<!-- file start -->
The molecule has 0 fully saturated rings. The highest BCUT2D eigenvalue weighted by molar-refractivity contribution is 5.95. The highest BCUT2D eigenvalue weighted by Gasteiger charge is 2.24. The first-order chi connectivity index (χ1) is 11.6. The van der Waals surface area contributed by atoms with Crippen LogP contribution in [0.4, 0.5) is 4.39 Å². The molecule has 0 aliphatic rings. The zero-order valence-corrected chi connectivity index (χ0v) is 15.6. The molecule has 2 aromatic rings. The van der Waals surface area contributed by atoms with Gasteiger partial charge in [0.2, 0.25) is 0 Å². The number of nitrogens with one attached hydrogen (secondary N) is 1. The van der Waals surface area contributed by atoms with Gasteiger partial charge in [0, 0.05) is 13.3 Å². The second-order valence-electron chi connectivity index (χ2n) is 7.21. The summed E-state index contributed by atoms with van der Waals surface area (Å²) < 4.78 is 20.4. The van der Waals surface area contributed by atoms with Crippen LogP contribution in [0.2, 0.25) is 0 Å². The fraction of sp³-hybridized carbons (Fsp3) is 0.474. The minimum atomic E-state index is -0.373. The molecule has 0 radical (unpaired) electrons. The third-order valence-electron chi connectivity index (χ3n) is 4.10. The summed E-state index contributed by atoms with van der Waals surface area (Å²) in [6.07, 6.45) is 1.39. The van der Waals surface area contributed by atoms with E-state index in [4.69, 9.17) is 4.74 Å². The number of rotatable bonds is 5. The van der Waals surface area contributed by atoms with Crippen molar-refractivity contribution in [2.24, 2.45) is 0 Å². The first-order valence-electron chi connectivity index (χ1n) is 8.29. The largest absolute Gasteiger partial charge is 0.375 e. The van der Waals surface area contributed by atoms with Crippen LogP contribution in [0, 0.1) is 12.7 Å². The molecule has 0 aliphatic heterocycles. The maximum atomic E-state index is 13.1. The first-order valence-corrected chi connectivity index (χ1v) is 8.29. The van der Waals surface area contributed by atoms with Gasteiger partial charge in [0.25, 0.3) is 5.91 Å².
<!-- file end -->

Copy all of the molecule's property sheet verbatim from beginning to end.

The molecule has 0 fully saturated rings. The highest BCUT2D eigenvalue weighted by molar-refractivity contribution is 5.95. The highest BCUT2D eigenvalue weighted by Gasteiger charge is 2.24. The first-order chi connectivity index (χ1) is 11.6. The van der Waals surface area contributed by atoms with Crippen LogP contribution in [0.4, 0.5) is 4.39 Å². The molecule has 0 aliphatic rings. The zero-order valence-corrected chi connectivity index (χ0v) is 15.6. The molecule has 2 aromatic rings. The van der Waals surface area contributed by atoms with Gasteiger partial charge in [0.2, 0.25) is 0 Å². The number of nitrogens with one attached hydrogen (secondary N) is 1. The van der Waals surface area contributed by atoms with Gasteiger partial charge in [0, 0.05) is 13.3 Å². The second-order valence-electron chi connectivity index (χ2n) is 7.21. The summed E-state index contributed by atoms with van der Waals surface area (Å²) < 4.78 is 20.4. The van der Waals surface area contributed by atoms with Crippen LogP contribution in [0.2, 0.25) is 0 Å². The fraction of sp³-hybridized carbons (Fsp3) is 0.474. The minimum atomic E-state index is -0.373. The molecule has 0 radical (unpaired) electrons. The third-order valence-electron chi connectivity index (χ3n) is 4.10. The summed E-state index contributed by atoms with van der Waals surface area (Å²) in [6.07, 6.45) is 1.39. The van der Waals surface area contributed by atoms with E-state index in [4.69, 9.17) is 4.74 Å². The number of rotatable bonds is 5. The van der Waals surface area contributed by atoms with Crippen molar-refractivity contribution in [2.24, 2.45) is 0 Å². The first-order valence-electron chi connectivity index (χ1n) is 8.29. The largest absolute Gasteiger partial charge is 0.375 e. The van der Waals surface area contributed by atoms with Crippen LogP contribution in [0, 0.1) is 12.7 Å². The molecule has 0 aliphatic heterocycles. The maximum atomic E-state index is 13.1. The first-order valence-corrected chi connectivity index (χ1v) is 8.29. The van der Waals surface area contributed by atoms with Gasteiger partial charge in [0.25, 0.3) is 5.91 Å².